The following article by Jeff Fermin originally appeared on Business 2 Community, your source for trends, news and expert business analysis.
Let’s face it. We live in a superficial society.
The information highway known as the internet has been a gift and a curse. Sure, it’s led to smarter, more complex individuals; with a strong desire to be recognized and appreciated. But we have replaced selflessness with selfies. We’ve replaced a good values and humility, with us having to share every accomplishment or cool thing on social networking sites.
We have become more braggadocious and move fast while disregarding all the great things that are around us.
Which brings me to the main reason I am choosing to write this, what I witnessed last night. A wonderful moment that captured how sports reflects life at times.
I saw someone that represents the last of a dying breed, the humble superstar, the straightforward, yet, soft-spoken leader, the shortstop for the New York Yankees take the baseball field for the last time. I’m talking about the one, the only, Captain.
Derek Jeter has been a staple for his organization for 20 years. He’s hung in there with through thick and thin, he’s seen managers go, he’s seen players leave for more money, and he’s embraced the community that he works in.
If you were to look up “how to be a great leader” on Google, the first thing that should appear is a link to this article (joke), followed by a dozens of images of the Captain. Someone who brought pride to his workplace and made the people around him better on a daily basis.
When my cofounder and I were first starting up we lived in Boston. I often wore my Lebron James jersey and Yankee hat.
This would definitely ruffle some in Cambridge. Now, they hated Lebron James. But when I mentioned my love for the Yankees and how my father (who was raised in NY) brought me up telling me Jeter and Yankees stories, they respected the captain (still hated on the Yankees, though).
That made me think of it from a business standpoint. We can go up to competitors talking about how we’re the best startup in the world, but how can one take pride in that?
And even in my workplace, who do I want to be? That person bragging about every major personal accomplishment on a regular basis? Or that one person that just executes my job to perfection and can communicate well with others? I opt for the latter.
A cocky person that deliver great results is worse than a humble person who doesn’t do as well.
If you want to be a great leader, keep your head down and your ears open. If you just go in do your work, people will tend to follow and grow around you. Respect is earned not given, so earn it by going in every day and doing the best you can do every day.
You often hear the quote, “with humility, meets success” and I couldn’t agree more. So stay humble and be great. If you put out a lot of positivity, you shall receive some back.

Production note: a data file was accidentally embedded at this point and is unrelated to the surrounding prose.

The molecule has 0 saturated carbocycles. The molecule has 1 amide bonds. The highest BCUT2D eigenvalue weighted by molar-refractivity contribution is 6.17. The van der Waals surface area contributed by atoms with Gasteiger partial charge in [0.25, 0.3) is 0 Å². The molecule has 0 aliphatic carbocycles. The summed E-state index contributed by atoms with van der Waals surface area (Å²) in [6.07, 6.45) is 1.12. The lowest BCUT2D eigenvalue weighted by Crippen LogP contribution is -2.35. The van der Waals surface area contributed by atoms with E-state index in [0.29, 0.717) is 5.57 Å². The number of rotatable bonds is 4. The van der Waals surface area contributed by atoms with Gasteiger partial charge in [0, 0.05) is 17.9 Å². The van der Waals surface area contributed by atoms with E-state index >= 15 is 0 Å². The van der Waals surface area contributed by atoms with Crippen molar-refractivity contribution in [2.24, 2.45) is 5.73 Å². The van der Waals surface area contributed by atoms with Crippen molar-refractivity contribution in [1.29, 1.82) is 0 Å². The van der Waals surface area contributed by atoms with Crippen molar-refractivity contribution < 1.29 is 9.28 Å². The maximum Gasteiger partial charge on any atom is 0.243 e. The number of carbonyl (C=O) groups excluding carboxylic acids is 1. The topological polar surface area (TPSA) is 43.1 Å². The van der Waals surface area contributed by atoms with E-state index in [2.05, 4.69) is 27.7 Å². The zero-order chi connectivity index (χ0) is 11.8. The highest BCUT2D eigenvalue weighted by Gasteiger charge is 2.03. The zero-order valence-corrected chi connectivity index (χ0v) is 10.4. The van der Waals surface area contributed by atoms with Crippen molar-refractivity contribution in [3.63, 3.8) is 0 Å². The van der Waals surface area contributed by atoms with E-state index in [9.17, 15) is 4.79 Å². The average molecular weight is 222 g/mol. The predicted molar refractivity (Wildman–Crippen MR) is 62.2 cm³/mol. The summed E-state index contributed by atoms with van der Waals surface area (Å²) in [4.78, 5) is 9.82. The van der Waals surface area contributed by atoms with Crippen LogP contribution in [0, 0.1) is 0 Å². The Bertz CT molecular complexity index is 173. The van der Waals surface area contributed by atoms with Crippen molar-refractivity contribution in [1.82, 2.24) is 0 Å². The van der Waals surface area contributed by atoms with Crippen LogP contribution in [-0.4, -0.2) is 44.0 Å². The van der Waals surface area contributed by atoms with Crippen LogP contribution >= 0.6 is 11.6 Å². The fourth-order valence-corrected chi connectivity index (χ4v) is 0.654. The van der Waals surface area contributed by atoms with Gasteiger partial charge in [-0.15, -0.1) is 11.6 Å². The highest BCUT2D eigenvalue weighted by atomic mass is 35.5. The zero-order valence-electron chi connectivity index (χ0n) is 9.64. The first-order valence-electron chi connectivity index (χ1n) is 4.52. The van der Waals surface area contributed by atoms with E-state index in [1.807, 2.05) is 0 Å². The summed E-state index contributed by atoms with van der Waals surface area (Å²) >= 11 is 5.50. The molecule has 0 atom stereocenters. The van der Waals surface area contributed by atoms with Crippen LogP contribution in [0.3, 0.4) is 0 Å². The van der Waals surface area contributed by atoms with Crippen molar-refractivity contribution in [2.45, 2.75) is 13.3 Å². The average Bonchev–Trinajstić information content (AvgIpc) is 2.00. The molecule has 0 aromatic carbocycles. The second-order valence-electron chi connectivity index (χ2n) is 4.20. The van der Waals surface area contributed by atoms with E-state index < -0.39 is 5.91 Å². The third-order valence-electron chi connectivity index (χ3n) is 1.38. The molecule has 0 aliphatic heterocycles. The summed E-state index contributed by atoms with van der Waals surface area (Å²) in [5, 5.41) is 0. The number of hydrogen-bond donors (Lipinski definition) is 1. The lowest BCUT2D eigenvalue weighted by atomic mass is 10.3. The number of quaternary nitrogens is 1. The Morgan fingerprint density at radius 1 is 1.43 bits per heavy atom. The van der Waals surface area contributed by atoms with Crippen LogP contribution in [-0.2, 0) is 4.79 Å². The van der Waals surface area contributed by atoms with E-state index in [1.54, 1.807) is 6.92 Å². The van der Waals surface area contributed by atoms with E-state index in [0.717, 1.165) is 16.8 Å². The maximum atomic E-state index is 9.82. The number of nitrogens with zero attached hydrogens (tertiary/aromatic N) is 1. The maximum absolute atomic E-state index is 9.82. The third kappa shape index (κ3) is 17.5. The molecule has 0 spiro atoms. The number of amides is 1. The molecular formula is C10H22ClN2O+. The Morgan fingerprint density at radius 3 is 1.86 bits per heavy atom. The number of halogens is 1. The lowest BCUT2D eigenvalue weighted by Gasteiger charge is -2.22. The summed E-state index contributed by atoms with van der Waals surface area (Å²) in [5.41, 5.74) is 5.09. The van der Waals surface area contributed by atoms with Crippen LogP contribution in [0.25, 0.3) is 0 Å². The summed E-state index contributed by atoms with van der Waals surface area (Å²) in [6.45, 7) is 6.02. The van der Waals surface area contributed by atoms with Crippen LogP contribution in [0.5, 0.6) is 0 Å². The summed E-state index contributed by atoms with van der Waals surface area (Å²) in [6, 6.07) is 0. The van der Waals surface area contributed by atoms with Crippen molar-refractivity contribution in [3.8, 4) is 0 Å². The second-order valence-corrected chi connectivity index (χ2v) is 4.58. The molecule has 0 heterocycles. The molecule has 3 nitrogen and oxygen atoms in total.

Don’t Forget Where You Came From
What did Derek Jeter do after he won his first championship, and even his last game? He walked by all of his teammates, coaches, and media, and went up to his family to embrace them.
Most of us get so caught up every day that we can’t even spend time, or even call our parents and friends. I think millennials (me included … sometimes) have just become so lazy and desire instant gratification so much, that their parents can’t keep up with their needs. I mean, isn’t it sad that texting and messaging has become “human interaction?”
We all just have to slow down and accept that the best things happen with time.
So to my millennial comrades, stop searching for double-taps on Instagram posts, and start to appreciate everything that has happened in the past and embrace the journey that lies ahead of you.
Sidebar: I should add that I dissed selfie + Instagram thing because my city was ranked 3rd in the world for it.
Do What You’re Meant To Do
At a young age, he knew he wanted to play Shortstop for the New York Yankees. He did, and he did it with class. The city of New York became a part of him.
If you’re reading this within your office or at your leisure, I have to ask if you’re really doing what you’ve always wanted to do?
I might be on a little bit of a high, as I’ve been reading Paulo Coelho’s “The Alchemist,” but I do have to say that if you’re not doing what you really want to be doing , or at least doing what’s necessary for you to do what you want, you’ll have a lot of trouble excelling as a leader and in life.
Start doing what you would like at work and in life, be a better employee…it’s going to help out.
So what happens when you do what you’re meant to do, stay humble, and don’t forget where you come from?
You get to start doing what you want on your own terms, and have people appreciate you for it.
I saw one of my childhood heroes ride off into the sunset. But I got to see someone that loved their job go to work and made the people around him better, get appreciated for one last time. It motivated and reminded me to be a better person, employee, and leader.
For that I thank you Captain.
Matthew Crowder dug up this article. He’s the creator of IdeaStormz, a volunteer community where creative thinkers brainstorm new ideas on any topic under the sun.
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